The revenue brought in by Nottingham’s WPL has topped £90million, unlocking £600million of other transport investments. Operationally, officers have run an efficient service achieving 99.9% of revenue collected, no Penalty Charge Notices Issued and operational costs of less than 5%.

WPL has funded two new tram lines and an extra 17.5km of track. And Nottingham Train Station has been transformed into a 21st-century integrated transport hub, supporting routes on the Link Bus Network.

The sustainable transportation investments made possible by the WPL have made it possible for the City Council to meet its other ambitions. Four in every ten pre-Covid journeys to work were by public transport, resulting in carbon emissions falling by a third since 2005. Meanwhile, congestion growth has been slashed by 47%.

If the WPL is such an obvious win-win, why has no other council utilised the powers in more than two decades? One reason is a political appetite to do what works and what the evidence shows is needed.

In July, UK100 convened a confidential roundtable event with two authorities looking to implement a WPL in the next two years. Leicester City Council has completed a public consultation on a planned scheme. Oxford City and Oxfordshire County Councils are next. Leicester and Oxford Councils joined the call to explore the opportunities and challenges of implementing a WPL with the direct expertise of those who know how to do this: Nottingham politicians and officers.

To avoid the deadly sin of leaving communities out in the cold, councils need to employ the seven capital virtues to successful implement a WPL:

1. Develop a clear narrative and rationale for change, which can be communicated simply to a large, diverse audience. What is the case for change, and what will people get out of it?

2. Nurture political investment throughout the project’s lifetime. It’s not enough to get political support going at the beginning. If political support falls, so does the scheme.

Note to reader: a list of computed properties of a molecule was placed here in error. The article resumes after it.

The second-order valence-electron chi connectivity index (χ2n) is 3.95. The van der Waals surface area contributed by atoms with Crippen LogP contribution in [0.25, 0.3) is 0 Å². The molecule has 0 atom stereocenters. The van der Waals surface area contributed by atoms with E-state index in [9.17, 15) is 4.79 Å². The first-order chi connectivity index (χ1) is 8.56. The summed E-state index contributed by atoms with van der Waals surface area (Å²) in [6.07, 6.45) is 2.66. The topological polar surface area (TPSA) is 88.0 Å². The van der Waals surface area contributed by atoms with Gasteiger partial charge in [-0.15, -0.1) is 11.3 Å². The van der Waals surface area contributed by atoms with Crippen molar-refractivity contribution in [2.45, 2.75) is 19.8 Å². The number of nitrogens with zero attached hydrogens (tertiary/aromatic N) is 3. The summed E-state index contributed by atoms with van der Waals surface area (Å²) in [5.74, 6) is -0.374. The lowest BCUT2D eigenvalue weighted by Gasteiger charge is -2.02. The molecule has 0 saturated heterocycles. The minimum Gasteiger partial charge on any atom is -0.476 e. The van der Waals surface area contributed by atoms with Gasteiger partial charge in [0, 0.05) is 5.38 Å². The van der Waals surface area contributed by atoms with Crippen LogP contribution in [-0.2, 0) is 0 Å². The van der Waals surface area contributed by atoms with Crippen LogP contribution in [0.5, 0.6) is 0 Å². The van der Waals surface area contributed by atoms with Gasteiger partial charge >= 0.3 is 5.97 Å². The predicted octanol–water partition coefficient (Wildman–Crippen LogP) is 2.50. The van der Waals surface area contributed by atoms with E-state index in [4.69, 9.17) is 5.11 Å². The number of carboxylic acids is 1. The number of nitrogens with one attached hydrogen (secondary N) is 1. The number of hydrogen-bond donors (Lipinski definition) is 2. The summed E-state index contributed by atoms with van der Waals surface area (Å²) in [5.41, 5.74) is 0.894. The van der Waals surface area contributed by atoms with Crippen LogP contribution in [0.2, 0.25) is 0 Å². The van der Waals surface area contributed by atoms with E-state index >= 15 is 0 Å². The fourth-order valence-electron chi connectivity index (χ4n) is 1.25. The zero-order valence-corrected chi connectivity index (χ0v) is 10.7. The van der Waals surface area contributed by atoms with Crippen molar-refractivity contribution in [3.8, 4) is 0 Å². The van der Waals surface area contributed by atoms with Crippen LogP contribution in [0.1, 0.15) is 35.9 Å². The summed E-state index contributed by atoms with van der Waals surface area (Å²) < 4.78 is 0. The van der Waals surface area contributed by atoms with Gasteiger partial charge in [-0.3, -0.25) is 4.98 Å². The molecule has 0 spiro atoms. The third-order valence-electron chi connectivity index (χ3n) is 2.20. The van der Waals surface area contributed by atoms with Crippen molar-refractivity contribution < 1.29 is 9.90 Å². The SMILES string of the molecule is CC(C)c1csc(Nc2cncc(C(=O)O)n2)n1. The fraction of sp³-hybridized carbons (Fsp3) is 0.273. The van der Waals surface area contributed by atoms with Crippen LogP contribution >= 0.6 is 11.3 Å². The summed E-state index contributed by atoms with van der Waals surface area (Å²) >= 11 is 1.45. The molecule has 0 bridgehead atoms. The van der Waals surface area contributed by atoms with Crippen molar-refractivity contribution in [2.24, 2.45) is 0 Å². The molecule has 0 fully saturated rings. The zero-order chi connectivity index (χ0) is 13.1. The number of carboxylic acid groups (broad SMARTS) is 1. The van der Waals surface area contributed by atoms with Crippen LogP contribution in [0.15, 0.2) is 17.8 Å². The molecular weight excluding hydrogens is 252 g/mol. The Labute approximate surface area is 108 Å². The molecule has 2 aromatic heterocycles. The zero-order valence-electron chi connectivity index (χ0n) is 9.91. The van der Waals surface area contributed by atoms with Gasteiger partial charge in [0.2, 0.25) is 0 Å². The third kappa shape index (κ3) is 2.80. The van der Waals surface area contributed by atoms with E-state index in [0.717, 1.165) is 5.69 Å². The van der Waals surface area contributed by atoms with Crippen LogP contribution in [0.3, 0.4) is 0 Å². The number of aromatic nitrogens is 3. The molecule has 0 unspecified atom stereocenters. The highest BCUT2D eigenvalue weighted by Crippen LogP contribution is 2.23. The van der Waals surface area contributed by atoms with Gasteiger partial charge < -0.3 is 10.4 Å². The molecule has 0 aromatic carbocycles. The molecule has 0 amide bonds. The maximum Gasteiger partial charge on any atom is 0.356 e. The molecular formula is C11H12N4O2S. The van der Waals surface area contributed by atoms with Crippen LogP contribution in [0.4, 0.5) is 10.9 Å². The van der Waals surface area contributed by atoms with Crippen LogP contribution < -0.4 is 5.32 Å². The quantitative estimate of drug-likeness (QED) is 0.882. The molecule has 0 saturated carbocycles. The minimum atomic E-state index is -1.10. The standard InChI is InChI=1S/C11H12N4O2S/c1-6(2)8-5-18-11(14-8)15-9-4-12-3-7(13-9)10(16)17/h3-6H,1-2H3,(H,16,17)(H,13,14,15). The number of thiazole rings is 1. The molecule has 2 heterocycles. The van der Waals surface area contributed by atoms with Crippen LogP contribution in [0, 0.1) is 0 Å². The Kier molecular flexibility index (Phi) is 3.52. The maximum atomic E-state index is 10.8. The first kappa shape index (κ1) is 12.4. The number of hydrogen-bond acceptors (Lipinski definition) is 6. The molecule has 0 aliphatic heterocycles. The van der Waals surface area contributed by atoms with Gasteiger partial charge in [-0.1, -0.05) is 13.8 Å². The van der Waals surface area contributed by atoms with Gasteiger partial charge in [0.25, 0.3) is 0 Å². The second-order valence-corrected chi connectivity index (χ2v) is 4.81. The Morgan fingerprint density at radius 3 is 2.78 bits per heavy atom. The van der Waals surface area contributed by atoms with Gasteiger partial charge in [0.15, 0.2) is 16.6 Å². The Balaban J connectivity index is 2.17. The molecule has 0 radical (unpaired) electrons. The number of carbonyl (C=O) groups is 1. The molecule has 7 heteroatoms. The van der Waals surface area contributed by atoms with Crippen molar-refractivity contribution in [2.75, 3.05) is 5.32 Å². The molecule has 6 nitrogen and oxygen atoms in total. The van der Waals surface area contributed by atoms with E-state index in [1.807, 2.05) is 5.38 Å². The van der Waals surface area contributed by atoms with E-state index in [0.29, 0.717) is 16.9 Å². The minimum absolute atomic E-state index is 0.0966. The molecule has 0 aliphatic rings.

3. Build a rapid rebuttal unit. In an age of social media, where this age of post-truth populism can be most effective, councils must control the narrative. They must ensure their citizens can access trusted and accurate information to make their own minds up, rather than see fears whipped up and consultation responses distorted by those who are most wedded to frustrating change.

4. Invest in building a coalition of community groups, businesses, and residents who want the change, and make sure that they vocalise their support. Too often allies and supporters sit out fights, believing that their support of a council won’t add much weight to influencing the change positively.

5. Engage with critics or people who have legitimate issues and concerns that they communicate reasonably and responsibly. Do not dismiss concerns out of hand because then you’re dismissing the person raising the concerns and making an enemy out of a potential ally.

6. Negotiate, and be open to compromise. Sensible exemptions can be negotiated. But don’t create so many exemptions in the spirit of pleasing everyone that you render the whole scheme meaningless.

7. Make it a priority. Councils must recognise that implementing a WPL cannot be done as a side of desk activity but seen as a key project with full corporate support.

The worsening economic climate may make politicians cautious and hesitant to take steps that might be controversial or, more accurately, misinterpreted or misconstrued as harmful. But, the cost-of-living crisis is the perfect time to explore schemes that can unlock jobs and growth.

And when our summer has seen two extreme heat waves, we can’t afford to be tinkering at the edges anymore. The climate crisis is here. Without the ambition and action of local government, we’re not going to hit the UK’s climate targets. And if we miss those targets, our entire way of life will change far more radically than it might under the WPL.

Christopher Hammond is UK100 membership director, the leader of the WPL summit and the former leader of Southampton Council.